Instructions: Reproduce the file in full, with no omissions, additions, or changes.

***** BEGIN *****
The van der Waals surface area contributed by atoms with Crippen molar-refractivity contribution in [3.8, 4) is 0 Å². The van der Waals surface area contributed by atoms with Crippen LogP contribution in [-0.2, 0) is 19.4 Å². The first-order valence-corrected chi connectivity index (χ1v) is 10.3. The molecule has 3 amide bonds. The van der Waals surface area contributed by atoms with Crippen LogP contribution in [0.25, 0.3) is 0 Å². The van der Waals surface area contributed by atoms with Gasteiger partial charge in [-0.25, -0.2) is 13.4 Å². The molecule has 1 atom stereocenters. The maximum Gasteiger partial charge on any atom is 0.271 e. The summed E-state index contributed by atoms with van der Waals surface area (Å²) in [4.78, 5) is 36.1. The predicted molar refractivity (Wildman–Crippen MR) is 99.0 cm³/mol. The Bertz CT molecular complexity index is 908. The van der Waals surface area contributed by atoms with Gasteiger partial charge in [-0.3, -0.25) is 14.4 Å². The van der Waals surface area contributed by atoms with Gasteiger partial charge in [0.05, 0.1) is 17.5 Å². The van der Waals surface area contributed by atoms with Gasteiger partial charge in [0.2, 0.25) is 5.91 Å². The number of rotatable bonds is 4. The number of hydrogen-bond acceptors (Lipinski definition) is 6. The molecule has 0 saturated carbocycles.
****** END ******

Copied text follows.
The van der Waals surface area contributed by atoms with Crippen molar-refractivity contribution in [3.8, 4) is 0 Å². The van der Waals surface area contributed by atoms with Crippen LogP contribution in [-0.2, 0) is 19.4 Å². The first-order valence-corrected chi connectivity index (χ1v) is 10.3. The molecule has 3 amide bonds. The van der Waals surface area contributed by atoms with Crippen LogP contribution in [0.25, 0.3) is 0 Å². The van der Waals surface area contributed by atoms with Gasteiger partial charge in [-0.25, -0.2) is 13.4 Å². The molecule has 1 atom stereocenters. The maximum Gasteiger partial charge on any atom is 0.271 e. The summed E-state index contributed by atoms with van der Waals surface area (Å²) in [4.78, 5) is 36.1. The predicted molar refractivity (Wildman–Crippen MR) is 99.0 cm³/mol. The Bertz CT molecular complexity index is 908. The van der Waals surface area contributed by atoms with Gasteiger partial charge in [-0.3, -0.25) is 14.4 Å². The van der Waals surface area contributed by atoms with Gasteiger partial charge in [0.05, 0.1) is 17.5 Å². The van der Waals surface area contributed by atoms with Gasteiger partial charge in [0.2, 0.25) is 5.91 Å². The number of rotatable bonds is 4. The number of hydrogen-bond acceptors (Lipinski definition) is 6. The molecule has 0 saturated carbocycles.